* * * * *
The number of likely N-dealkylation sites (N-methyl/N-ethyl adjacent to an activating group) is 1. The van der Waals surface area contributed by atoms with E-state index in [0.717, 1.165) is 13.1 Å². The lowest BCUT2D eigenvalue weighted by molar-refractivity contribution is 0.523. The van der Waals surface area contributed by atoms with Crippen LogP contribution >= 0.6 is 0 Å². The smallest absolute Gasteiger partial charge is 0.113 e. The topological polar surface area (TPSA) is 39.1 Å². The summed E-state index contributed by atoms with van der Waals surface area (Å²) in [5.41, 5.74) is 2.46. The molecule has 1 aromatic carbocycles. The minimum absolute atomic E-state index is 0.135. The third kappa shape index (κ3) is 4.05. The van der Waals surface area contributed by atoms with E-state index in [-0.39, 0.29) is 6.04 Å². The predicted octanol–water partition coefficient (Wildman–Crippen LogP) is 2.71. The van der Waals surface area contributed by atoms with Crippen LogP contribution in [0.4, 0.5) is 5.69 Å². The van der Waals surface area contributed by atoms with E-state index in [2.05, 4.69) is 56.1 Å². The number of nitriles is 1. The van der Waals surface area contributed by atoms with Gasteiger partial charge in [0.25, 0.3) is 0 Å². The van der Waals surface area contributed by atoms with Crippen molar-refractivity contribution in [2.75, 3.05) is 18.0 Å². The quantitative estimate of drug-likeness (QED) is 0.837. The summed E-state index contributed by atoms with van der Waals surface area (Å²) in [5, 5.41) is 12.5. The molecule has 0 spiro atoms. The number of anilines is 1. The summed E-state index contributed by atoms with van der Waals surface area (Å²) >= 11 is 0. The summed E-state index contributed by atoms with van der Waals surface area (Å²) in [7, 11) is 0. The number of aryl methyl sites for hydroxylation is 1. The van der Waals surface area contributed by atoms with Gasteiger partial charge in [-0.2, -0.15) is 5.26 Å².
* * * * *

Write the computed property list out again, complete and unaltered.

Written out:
The number of likely N-dealkylation sites (N-methyl/N-ethyl adjacent to an activating group) is 1. The van der Waals surface area contributed by atoms with E-state index in [0.717, 1.165) is 13.1 Å². The lowest BCUT2D eigenvalue weighted by molar-refractivity contribution is 0.523. The van der Waals surface area contributed by atoms with Crippen LogP contribution >= 0.6 is 0 Å². The smallest absolute Gasteiger partial charge is 0.113 e. The topological polar surface area (TPSA) is 39.1 Å². The summed E-state index contributed by atoms with van der Waals surface area (Å²) in [5.41, 5.74) is 2.46. The molecule has 1 aromatic carbocycles. The minimum absolute atomic E-state index is 0.135. The third kappa shape index (κ3) is 4.05. The van der Waals surface area contributed by atoms with E-state index in [-0.39, 0.29) is 6.04 Å². The predicted octanol–water partition coefficient (Wildman–Crippen LogP) is 2.71. The van der Waals surface area contributed by atoms with Crippen LogP contribution in [0.4, 0.5) is 5.69 Å². The van der Waals surface area contributed by atoms with E-state index in [2.05, 4.69) is 56.1 Å². The number of nitriles is 1. The van der Waals surface area contributed by atoms with Gasteiger partial charge in [0.25, 0.3) is 0 Å². The van der Waals surface area contributed by atoms with Crippen molar-refractivity contribution in [2.75, 3.05) is 18.0 Å². The quantitative estimate of drug-likeness (QED) is 0.837. The summed E-state index contributed by atoms with van der Waals surface area (Å²) in [5, 5.41) is 12.5. The molecule has 0 spiro atoms. The number of anilines is 1. The summed E-state index contributed by atoms with van der Waals surface area (Å²) >= 11 is 0. The summed E-state index contributed by atoms with van der Waals surface area (Å²) in [7, 11) is 0. The number of aryl methyl sites for hydroxylation is 1. The van der Waals surface area contributed by atoms with Gasteiger partial charge in [-0.2, -0.15) is 5.26 Å².